Ten Lessons from Biotechnology Experiences in Developing CountriesApril 16, 2014
The Asian Biotechnology and Development Review has published an article, "Ten Lessons from Biotechnology Experiences in Crops, Livestock, and Fish for Smallholders in Developing Countries." Written by James D. Dargie, John Ruane, and Andrea Sonnino, the article is a project by the Food and Agriculture Organization of the United Nations (FAO).
The FAO commissioned a unique series of 19 case studies where agricultural biotechnologies were used to serve the needs of smallholders in developing countries. Most involved a single crop, livestock or fish species and a single biotechnology. From the case studies, ten general and interrelated lessons were drawn that could be used to inform and assist policymakers when deciding on potential interventions involving biotechnologies for smallholders.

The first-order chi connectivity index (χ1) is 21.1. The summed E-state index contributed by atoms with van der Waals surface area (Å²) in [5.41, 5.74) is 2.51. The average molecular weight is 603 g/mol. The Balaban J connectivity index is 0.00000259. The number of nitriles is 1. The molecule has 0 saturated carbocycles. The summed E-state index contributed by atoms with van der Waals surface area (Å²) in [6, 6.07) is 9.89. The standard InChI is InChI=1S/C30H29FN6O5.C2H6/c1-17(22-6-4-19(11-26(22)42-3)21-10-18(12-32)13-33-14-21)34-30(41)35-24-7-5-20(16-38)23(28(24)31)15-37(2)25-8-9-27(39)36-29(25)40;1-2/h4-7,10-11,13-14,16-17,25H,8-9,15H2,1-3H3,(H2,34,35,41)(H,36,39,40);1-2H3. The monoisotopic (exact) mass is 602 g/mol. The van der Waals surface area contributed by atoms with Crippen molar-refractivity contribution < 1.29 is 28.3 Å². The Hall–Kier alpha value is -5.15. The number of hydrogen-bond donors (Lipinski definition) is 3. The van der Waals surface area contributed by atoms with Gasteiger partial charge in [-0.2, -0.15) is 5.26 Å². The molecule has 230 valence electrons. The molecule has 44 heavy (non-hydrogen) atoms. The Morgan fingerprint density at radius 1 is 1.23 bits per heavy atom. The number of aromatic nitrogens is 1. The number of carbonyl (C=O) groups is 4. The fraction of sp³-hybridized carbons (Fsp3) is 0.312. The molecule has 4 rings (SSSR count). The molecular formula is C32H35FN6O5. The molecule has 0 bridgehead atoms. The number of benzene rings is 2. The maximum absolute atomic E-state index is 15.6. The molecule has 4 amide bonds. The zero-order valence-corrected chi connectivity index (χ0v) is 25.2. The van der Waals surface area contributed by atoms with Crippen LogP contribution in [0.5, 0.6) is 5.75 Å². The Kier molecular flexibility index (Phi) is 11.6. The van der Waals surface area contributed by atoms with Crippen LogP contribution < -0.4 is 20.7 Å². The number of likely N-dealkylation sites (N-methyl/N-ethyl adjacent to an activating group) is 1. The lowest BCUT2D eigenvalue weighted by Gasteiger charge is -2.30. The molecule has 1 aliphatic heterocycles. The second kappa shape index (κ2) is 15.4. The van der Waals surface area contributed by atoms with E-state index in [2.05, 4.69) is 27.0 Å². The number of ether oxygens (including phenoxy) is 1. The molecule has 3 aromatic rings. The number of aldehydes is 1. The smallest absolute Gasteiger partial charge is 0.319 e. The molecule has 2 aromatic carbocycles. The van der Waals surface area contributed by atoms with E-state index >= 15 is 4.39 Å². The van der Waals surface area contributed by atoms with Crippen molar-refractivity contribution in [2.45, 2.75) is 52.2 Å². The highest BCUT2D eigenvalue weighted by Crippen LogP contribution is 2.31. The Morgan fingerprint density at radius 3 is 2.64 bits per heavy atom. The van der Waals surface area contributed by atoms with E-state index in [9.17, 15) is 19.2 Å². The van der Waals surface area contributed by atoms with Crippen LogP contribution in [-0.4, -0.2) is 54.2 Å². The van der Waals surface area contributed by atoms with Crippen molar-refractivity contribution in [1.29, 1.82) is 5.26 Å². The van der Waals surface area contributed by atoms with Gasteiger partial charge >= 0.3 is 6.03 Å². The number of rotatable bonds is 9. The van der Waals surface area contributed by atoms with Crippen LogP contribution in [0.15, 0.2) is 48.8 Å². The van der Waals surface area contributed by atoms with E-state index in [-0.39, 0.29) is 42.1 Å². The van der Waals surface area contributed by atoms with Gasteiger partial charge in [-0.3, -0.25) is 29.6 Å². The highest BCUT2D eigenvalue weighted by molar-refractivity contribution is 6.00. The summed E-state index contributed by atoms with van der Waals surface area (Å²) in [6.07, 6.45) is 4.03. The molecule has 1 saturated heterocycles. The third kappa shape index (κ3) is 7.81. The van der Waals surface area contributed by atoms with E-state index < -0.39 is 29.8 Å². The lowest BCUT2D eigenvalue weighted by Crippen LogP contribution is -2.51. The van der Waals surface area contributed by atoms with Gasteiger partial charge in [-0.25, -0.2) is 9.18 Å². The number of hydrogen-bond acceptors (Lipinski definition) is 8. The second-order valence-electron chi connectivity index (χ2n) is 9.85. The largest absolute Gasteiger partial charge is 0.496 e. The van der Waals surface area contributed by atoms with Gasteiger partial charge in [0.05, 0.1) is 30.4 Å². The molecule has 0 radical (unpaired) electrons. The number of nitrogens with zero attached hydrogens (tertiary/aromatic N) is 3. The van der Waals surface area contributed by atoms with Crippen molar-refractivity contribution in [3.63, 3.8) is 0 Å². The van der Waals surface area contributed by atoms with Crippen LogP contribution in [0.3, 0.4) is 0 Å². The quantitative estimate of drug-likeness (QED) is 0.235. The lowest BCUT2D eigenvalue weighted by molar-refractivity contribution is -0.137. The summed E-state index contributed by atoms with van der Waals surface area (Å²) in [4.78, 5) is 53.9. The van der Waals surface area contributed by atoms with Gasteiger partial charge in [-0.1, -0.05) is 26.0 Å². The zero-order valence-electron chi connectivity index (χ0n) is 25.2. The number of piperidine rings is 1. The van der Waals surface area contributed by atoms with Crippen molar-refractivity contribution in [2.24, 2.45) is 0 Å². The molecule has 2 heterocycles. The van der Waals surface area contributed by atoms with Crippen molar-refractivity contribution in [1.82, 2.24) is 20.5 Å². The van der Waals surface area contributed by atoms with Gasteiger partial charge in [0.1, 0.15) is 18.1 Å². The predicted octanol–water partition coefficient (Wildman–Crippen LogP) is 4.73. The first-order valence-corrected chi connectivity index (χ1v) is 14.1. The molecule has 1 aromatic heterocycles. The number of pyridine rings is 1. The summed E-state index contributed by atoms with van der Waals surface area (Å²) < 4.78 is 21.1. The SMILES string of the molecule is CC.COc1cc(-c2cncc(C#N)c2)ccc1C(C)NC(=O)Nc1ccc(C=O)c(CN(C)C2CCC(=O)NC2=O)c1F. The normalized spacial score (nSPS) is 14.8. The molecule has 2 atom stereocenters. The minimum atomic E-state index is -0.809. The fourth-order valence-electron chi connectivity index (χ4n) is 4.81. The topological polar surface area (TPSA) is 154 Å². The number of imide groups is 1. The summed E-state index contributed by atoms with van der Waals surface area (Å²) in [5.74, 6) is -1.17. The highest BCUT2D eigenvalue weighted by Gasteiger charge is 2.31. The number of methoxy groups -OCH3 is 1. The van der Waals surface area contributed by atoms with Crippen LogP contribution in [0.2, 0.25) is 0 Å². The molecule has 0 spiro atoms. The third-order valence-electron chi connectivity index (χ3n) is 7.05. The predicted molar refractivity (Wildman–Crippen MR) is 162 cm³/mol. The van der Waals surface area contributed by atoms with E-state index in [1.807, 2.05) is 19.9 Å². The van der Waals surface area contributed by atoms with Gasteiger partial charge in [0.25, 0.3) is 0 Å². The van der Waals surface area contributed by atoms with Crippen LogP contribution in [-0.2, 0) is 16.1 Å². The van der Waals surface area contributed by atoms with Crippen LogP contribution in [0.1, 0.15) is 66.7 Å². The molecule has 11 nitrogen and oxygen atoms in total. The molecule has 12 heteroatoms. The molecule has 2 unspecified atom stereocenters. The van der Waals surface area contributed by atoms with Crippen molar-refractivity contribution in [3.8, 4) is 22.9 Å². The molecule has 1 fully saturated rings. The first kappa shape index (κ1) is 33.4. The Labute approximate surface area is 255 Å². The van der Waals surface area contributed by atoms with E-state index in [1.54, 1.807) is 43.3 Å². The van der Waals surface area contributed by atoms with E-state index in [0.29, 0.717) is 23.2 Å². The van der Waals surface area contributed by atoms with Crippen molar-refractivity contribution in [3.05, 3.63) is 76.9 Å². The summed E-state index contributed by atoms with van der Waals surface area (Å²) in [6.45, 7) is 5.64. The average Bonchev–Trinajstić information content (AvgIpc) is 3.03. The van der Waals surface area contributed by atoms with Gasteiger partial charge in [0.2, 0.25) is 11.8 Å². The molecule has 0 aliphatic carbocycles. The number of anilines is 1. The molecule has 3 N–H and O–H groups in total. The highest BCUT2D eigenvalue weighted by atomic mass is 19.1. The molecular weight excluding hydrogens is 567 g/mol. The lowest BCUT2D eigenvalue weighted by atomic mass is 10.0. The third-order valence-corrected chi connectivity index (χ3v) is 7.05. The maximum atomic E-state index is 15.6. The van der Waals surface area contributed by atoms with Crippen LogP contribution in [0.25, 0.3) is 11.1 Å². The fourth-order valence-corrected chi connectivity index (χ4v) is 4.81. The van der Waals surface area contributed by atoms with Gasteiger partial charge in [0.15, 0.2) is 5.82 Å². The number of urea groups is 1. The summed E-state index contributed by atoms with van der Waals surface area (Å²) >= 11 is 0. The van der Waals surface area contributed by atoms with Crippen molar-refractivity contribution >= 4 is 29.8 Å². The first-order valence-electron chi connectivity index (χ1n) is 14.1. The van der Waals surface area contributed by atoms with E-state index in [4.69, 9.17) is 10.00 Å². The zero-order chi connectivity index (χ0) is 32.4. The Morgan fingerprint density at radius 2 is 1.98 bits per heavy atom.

Some of the lessons are:
- the need for government commitment and backing from donors and international agencies;
- the need for partnerships, both nationally and internationally, but also with the farmers themselves; and,
- the recognition that long-term investments in science and technology are critical, as is the appropriate integration of biotechnologies with science-based and traditional knowledge.
The study also found that planning, monitoring, and evaluation of biotechnology applications was weak and should be strengthened.
The article is available for download at: http://www.fao.org/docrep/019/as351e/as351e.pdf.
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